Today was yet another UST Beach Cleanup; my third. This one was a bit bigger and better organized than the previous years'. There was our president and a bunch of camera crews, etc. Bit too much PR and too little diving for my liking. As long as it saves our environment...
There were a total of 40 divers, so instead of assigning fixed zones, everybody was allowed to go wherever they want. Obviously, I was headed for the pumping station. (Thats the tower on the next pic.)
My buddy was an Irishman called Philip. He had only recently gotten a refresher, but proved to be of good humor and a solid no-nonsense diver. His equipment was a formidable piece of antique junk. The Spiro regulators had non-standard fittings, no Octopus, and no inflator hose !!! The poor guy had to inflate the BCD with his mouth. Anyhow, it was only going to be 5 meters deep, so equipment did not matter.
At the pumping station was a ton of sealife. A jelly fish was sitting int he intake, feeding without having to move. There were large schools of smaller fish, and three small artificial reef structures nearby. These harbored some larger fish, including this one, of about 30 cm length.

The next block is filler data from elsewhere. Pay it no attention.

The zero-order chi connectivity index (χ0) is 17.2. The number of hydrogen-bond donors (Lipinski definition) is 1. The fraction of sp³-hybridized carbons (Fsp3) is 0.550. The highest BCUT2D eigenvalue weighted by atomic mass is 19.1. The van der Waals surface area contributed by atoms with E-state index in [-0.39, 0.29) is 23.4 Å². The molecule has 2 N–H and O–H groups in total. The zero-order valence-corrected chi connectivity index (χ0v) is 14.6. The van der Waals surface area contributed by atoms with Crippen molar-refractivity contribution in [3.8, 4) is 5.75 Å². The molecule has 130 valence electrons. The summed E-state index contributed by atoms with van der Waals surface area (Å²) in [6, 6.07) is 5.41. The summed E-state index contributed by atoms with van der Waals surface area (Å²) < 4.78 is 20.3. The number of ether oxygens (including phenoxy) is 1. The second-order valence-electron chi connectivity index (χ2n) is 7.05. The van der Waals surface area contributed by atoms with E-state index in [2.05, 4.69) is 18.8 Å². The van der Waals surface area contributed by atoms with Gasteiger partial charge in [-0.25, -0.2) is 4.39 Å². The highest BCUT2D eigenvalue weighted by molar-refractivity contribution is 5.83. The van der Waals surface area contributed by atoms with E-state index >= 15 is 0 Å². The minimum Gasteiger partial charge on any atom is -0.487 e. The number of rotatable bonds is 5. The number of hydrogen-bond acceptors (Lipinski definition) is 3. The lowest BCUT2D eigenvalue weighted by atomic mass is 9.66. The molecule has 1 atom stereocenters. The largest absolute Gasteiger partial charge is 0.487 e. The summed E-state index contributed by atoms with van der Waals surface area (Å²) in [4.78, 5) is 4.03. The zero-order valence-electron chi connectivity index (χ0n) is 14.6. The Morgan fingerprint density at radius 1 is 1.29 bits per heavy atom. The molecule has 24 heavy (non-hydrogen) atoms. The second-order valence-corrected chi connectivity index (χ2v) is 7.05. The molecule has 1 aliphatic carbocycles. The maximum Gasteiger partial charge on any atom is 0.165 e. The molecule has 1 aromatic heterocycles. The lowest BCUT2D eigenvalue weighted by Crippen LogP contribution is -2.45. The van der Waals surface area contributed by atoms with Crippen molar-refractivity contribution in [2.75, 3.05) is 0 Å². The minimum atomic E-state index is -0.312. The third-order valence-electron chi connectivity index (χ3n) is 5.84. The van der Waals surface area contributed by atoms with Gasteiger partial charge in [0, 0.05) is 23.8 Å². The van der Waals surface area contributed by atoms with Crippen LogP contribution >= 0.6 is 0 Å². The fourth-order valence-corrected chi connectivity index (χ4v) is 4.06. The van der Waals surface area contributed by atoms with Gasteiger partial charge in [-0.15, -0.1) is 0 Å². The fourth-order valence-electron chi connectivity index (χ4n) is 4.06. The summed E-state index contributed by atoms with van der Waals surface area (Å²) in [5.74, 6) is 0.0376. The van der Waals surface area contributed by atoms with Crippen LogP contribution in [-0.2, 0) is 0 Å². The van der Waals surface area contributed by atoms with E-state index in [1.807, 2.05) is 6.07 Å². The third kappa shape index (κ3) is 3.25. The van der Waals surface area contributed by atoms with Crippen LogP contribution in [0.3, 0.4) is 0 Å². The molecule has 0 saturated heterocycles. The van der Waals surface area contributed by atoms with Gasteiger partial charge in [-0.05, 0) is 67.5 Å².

We also found some garbage. The first object was a snorkel. As it turned out, it was actually Philipp's, who had lost it a week ago during his refresher. (I needn't note that it was a non-standard piece of junk, measuring about 50cm in length.) However, I have a reputation to maintain, for finding the most impressive garbage object. Last year this was a 50 meter ghost net. This year, Philip and I found a lobster pot and a fish trap. Both were abandoned, and the trap had about 10 live fish inside, including a puffer fish. Yet again, an impressive find.
Someone thought it very funny to send me in the water with only 100 bars of air, so our trip ended after about 25 minutes. Phillip had been smarter, brought his own tank, had tons of air, but could not share due to lack of octopus.
In any case, we left UST pretty and clean, and made sure the TV crews left too and did not stick around too much longer.
This trip was the first with my new camera, an Olympus 5050, who I inherited from my fellow diver Ajay Joneja. He had bought a Canon S80 and found that he does not use the 5050 anymore. And he was so generous that he handed the 5050 down to me. (He will be treated to Antony's catch in return.) You can find some of Ajay's underwater photos here
The 5050 is an amazing camera. I wonder why Olympus discontinued this line. The underwater housing is even more impressive; totally over-engineered. It weights a ton and even has double O-rings. All of today's pictures were taken with this camera. However, I am just getting used to it, so I am sure the photos don't do the camera justice.